“His dog, more concerned about him than herself, approached him and barked softly to get his attention. It didn’t work. She placed herself between his legs and barked again. Still nothing. She kept trying to do her job and refocus him but it wasn’t working. We watched what seemed to be her analyzing the situation and then she jumped with both front legs and bounced on his chest with a very loud bark. Our veteran was then brought back to the present, wrapped his arms around his dog’s neck, and both stayed that way until he could calm down.

“We took them to the veterinarian, who confirmed the seizure-like symptoms, but both veteran and service dog were able to go home and continue with their training and subsequently graduated. Sadly, his dog had to be pulled from the program due to her seizures and passed away, unable to come out of one.

“Because of what our veteran learned here with his service dog, we were able to match him with another dog to restart training. His first dog saved his life and gave him the will to try another dog … instead of another suicide attempt.

“Our veteran did graduate with his second dog and is now flying all over to visit family. He moved to Ohio and just came back for his one-year recertification. He’s doing great.”

Mary added, “The average cost for us to put a veteran and K9 through the 6-month training program is $15,000. However, in this case, the service dog required extensive veterinary care. Thankfully, due to the relationships, we’ve developed with supporting partners, we were able to cover those bills to ease the burden on the veteran.”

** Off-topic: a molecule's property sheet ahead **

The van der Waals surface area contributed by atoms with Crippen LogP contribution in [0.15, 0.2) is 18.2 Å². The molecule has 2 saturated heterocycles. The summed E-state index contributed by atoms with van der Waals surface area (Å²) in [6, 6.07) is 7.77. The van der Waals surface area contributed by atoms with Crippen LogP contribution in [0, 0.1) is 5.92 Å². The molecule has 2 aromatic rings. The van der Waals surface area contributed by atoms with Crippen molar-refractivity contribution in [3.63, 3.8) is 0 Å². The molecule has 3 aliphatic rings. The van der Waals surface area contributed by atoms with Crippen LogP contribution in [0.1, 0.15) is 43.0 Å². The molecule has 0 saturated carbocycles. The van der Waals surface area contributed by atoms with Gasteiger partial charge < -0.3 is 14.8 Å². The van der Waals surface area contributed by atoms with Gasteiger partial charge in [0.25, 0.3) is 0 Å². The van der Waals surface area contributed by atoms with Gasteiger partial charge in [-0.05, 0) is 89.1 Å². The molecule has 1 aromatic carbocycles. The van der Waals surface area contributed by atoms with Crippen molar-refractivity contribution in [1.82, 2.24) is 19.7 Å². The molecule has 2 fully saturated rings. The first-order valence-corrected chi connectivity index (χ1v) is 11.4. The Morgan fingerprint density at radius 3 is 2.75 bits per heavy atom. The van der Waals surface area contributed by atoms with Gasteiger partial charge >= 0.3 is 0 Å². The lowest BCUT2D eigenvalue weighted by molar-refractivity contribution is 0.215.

Once a screened service dog chooses its human, it is trained to perform the following tasks:

• The dog acts as a protective buffer between the vet and other people, easing the vet’s hypervigilance and anxiety among crowds.

• The dog wakes the vet from upsetting dreams or night terrors. Sleep is the ultimate restorative, but sleep interrupted by nightmares can exacerbate daytime mood swings and stress levels. Furthermore, it makes the act of falling asleep stressful in itself.

• The dog smells changes in adrenaline levels, recognizing and interrupting escalations of anxiety or anger.

• The dog puts its weight on the vet during panic attacks to alert, distract and soothe the vet; you saw this benefit in the anecdote above.

• The dog lets the vet know when someone is approaching from behind; this can be a panic trigger for many vets.

• The dog provides an excuse to leave during tense social situations; for example, by nudging. Such situations can develop after clueless, unwarranted comments from strangers about the vet’s service dog or invisible injury.

• With its solicitous support, the dog reteaches emotions like love and affection.

Benefits that a trained service dog provides to a vet:

• Ability to recognize and better manage symptoms and problem behaviors

• Greater independence, thanks to the vet’s increased confidence in his/her coping skills

• Restored sense of purpose

• Reduced anxiety, stress, and hypervigilance (have you ever heard a strange noise and thought, if the dog isn’t worried, I’m not worried?)

• Decreased reliance on prescription drugs or alcohol, as the dog’s gentle ministrations are naturally calming

• Strengthened relationships; with the dog’s help, potential arguments can be de-escalated into discussions

• Improved sleep

While all equipment and training provided to K9 Partners for Patriots’ service dog teams are at NO COST to the veteran and will always be so, it is an expensive endeavor. Please visit k9partnersforpatriots.com/donate/ and consider donating your time or money to help support their life-saving work. The Double the Impact! An anonymous donor’s $100K Challenge is still in effect and will double your donation amount until the $100,000 goal is reached.

Article reposted with permission from Tampa Bay Times.